A rice noodle roll (also translated as steamed rice roll) is a Cantonese dish from southern China including Hong Kong, commonly served either as a snack, small meal or as a variety of dim sum. It is a thin roll made from a wide strip of shahe fen (rice noodles), filled with shrimp, beef, vegetables, or other ingredients. Seasoned soy sauce -- sometimes with siu mei drippings -- is poured over the dish upon serving. When plain and made without filling, the rice noodle is also known as jyu cheung fan.
The rice noodle sheets are made from a viscous mixture of 1 cup of rice flour and 1/4 cup tapioca or glutinous rice flour and water; this recipe will scale well as long as the ratio of flours and water remain the same. The combination of both types of flour and water should be a consistency of heavy cream. The rice flour serves as the bulk and flavor of rice, the tapioca flour gives the noodle elasticity and springiness; therefore, it should never crumble nor be too chewy. It should never have the al dente texture as with Italian pasta. Boric acid is sometimes used to make it have a very smooth texture or plastic sheen. Boric acid is banned for human consumption as a food ingredient in the United States, European Union, and developing countries as it may cause kidney failure.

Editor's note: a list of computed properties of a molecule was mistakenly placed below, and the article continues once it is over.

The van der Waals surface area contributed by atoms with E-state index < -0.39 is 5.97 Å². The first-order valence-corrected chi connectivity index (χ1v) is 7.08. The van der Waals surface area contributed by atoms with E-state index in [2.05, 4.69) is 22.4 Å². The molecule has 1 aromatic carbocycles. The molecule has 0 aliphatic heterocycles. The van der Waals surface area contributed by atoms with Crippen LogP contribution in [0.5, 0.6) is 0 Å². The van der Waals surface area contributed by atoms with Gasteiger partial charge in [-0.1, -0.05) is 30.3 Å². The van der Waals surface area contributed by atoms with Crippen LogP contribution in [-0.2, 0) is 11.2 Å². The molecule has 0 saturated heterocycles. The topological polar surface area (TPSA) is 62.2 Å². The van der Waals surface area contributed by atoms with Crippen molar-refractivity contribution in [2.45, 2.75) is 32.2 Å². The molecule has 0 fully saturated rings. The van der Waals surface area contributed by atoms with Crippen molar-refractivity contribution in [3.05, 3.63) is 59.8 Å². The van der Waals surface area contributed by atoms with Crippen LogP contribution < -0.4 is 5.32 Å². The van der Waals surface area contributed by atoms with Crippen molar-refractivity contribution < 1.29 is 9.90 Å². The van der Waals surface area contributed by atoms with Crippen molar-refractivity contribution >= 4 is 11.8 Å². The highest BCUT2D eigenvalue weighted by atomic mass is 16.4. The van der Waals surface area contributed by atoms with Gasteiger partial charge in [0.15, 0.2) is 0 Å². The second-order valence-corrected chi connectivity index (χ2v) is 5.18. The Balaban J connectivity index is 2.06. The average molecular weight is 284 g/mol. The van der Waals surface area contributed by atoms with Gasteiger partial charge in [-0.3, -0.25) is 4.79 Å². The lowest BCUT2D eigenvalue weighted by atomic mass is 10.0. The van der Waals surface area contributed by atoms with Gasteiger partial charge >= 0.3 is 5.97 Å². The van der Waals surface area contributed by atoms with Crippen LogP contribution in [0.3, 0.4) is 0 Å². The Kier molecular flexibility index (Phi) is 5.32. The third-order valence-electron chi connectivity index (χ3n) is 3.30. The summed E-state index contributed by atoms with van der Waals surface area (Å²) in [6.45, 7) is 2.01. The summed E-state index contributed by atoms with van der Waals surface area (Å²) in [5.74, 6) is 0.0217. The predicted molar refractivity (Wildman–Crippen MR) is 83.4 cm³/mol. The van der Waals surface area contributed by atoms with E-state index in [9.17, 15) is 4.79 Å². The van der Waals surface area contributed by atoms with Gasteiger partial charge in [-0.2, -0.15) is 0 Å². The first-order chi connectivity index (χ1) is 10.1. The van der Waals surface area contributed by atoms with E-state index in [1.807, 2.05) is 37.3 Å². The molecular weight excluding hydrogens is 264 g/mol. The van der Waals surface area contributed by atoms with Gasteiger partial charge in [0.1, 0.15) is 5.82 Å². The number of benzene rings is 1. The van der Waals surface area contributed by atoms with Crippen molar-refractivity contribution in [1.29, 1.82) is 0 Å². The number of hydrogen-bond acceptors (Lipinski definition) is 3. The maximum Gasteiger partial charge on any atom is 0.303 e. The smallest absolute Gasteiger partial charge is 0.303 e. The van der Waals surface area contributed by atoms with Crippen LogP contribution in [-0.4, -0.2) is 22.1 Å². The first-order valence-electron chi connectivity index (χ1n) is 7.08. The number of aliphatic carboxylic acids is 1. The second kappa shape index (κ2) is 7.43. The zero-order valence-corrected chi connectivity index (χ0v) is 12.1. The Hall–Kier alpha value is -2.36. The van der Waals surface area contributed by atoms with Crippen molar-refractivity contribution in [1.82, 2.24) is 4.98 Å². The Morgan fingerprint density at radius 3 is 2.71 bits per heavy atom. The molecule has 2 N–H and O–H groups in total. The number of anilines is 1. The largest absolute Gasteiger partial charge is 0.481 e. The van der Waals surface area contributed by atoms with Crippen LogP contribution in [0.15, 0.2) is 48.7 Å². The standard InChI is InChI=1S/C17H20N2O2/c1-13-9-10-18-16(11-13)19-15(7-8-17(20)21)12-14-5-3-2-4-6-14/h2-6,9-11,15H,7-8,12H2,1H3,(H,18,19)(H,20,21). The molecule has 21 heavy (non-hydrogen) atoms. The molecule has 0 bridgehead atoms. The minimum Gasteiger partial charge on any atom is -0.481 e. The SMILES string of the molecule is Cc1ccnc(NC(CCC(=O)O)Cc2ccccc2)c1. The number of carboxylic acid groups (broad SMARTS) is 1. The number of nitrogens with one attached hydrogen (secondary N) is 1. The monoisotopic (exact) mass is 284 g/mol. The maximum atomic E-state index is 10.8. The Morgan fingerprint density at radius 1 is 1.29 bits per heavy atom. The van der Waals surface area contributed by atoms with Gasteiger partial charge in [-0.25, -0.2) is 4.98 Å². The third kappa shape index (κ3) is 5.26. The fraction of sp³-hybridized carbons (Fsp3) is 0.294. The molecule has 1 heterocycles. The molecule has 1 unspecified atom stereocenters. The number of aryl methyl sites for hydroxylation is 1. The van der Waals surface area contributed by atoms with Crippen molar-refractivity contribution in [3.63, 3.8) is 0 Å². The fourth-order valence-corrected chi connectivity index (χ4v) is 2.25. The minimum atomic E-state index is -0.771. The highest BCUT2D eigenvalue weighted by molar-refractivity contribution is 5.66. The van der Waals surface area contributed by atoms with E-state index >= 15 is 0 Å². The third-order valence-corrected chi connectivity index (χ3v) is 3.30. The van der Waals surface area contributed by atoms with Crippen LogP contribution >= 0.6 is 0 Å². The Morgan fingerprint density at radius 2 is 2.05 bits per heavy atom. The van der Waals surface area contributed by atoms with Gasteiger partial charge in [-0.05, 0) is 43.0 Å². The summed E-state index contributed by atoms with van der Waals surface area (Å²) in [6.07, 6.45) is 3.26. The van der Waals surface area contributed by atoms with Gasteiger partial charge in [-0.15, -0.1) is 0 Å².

This liquid mixture is poured into a specially made flat pan with holes (similar to a flat colander). Commercial restaurants instead use special oversized steamers that are lined with a steam-permeable cloth. The noodle mixture is steamed in the pan from the bottom up to produce the square rice noodle sheets. The thickness of the noodle should be very thin (roughly 1⁄8 thickness), never thick, or it will have a gummy texture.